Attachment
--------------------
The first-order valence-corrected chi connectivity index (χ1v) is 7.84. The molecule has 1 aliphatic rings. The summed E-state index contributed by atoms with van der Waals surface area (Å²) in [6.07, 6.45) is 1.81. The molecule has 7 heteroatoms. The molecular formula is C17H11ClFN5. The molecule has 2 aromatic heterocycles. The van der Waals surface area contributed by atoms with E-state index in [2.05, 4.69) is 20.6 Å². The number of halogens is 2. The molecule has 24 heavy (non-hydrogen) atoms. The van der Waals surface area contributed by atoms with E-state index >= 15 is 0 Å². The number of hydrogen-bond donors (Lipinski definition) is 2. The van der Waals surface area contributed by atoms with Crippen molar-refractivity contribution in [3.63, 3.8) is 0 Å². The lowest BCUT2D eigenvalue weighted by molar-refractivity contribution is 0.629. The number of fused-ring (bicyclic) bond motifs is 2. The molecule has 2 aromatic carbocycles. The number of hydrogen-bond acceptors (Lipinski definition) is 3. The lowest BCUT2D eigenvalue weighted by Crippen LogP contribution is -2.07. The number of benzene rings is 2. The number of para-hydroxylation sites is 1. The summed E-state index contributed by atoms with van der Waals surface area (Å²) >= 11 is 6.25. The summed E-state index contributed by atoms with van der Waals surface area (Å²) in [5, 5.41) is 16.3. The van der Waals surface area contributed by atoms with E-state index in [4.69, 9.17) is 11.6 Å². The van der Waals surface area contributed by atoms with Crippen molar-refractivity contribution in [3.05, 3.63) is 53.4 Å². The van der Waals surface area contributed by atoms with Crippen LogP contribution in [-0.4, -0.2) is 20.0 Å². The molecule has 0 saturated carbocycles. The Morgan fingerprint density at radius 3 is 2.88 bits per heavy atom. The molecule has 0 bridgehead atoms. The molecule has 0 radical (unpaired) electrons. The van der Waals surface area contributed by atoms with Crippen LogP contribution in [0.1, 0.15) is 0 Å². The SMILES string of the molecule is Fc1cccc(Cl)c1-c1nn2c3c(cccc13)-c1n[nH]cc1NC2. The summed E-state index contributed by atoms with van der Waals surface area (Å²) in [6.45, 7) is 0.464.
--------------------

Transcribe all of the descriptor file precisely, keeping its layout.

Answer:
The first-order valence-corrected chi connectivity index (χ1v) is 7.84. The molecule has 1 aliphatic rings. The summed E-state index contributed by atoms with van der Waals surface area (Å²) in [6.07, 6.45) is 1.81. The molecule has 7 heteroatoms. The molecular formula is C17H11ClFN5. The molecule has 2 aromatic heterocycles. The van der Waals surface area contributed by atoms with E-state index in [2.05, 4.69) is 20.6 Å². The number of halogens is 2. The molecule has 24 heavy (non-hydrogen) atoms. The van der Waals surface area contributed by atoms with E-state index >= 15 is 0 Å². The number of hydrogen-bond donors (Lipinski definition) is 2. The van der Waals surface area contributed by atoms with Crippen molar-refractivity contribution in [3.63, 3.8) is 0 Å². The lowest BCUT2D eigenvalue weighted by molar-refractivity contribution is 0.629. The number of fused-ring (bicyclic) bond motifs is 2. The molecule has 2 aromatic carbocycles. The number of hydrogen-bond acceptors (Lipinski definition) is 3. The lowest BCUT2D eigenvalue weighted by Crippen LogP contribution is -2.07. The number of benzene rings is 2. The number of para-hydroxylation sites is 1. The summed E-state index contributed by atoms with van der Waals surface area (Å²) >= 11 is 6.25. The summed E-state index contributed by atoms with van der Waals surface area (Å²) in [5, 5.41) is 16.3. The van der Waals surface area contributed by atoms with E-state index in [4.69, 9.17) is 11.6 Å². The van der Waals surface area contributed by atoms with Crippen molar-refractivity contribution in [3.05, 3.63) is 53.4 Å². The van der Waals surface area contributed by atoms with Crippen LogP contribution in [-0.4, -0.2) is 20.0 Å². The molecule has 0 saturated carbocycles. The Morgan fingerprint density at radius 3 is 2.88 bits per heavy atom. The molecule has 0 bridgehead atoms. The molecule has 0 radical (unpaired) electrons. The van der Waals surface area contributed by atoms with Crippen LogP contribution in [0.1, 0.15) is 0 Å². The SMILES string of the molecule is Fc1cccc(Cl)c1-c1nn2c3c(cccc13)-c1n[nH]cc1NC2. The summed E-state index contributed by atoms with van der Waals surface area (Å²) in [6.45, 7) is 0.464.